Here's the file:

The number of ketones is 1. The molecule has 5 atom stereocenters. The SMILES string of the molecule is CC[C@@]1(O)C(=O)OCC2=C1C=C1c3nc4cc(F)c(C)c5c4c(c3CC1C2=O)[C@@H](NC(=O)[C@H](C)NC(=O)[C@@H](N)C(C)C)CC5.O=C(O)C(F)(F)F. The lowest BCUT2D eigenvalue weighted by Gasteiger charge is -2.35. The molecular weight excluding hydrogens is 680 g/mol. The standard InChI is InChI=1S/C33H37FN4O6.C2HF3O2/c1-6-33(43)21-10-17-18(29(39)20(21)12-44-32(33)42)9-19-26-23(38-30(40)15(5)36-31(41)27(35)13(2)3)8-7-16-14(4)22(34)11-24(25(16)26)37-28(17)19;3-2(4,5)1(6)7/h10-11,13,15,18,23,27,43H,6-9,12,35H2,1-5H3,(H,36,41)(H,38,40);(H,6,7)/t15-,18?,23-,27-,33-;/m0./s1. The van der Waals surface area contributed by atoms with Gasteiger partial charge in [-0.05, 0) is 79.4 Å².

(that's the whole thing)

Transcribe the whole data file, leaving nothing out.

The number of ketones is 1. The molecule has 5 atom stereocenters. The SMILES string of the molecule is CC[C@@]1(O)C(=O)OCC2=C1C=C1c3nc4cc(F)c(C)c5c4c(c3CC1C2=O)[C@@H](NC(=O)[C@H](C)NC(=O)[C@@H](N)C(C)C)CC5.O=C(O)C(F)(F)F. The lowest BCUT2D eigenvalue weighted by Gasteiger charge is -2.35. The molecular weight excluding hydrogens is 680 g/mol. The standard InChI is InChI=1S/C33H37FN4O6.C2HF3O2/c1-6-33(43)21-10-17-18(29(39)20(21)12-44-32(33)42)9-19-26-23(38-30(40)15(5)36-31(41)27(35)13(2)3)8-7-16-14(4)22(34)11-24(25(16)26)37-28(17)19;3-2(4,5)1(6)7/h10-11,13,15,18,23,27,43H,6-9,12,35H2,1-5H3,(H,36,41)(H,38,40);(H,6,7)/t15-,18?,23-,27-,33-;/m0./s1. The van der Waals surface area contributed by atoms with Gasteiger partial charge in [-0.05, 0) is 79.4 Å².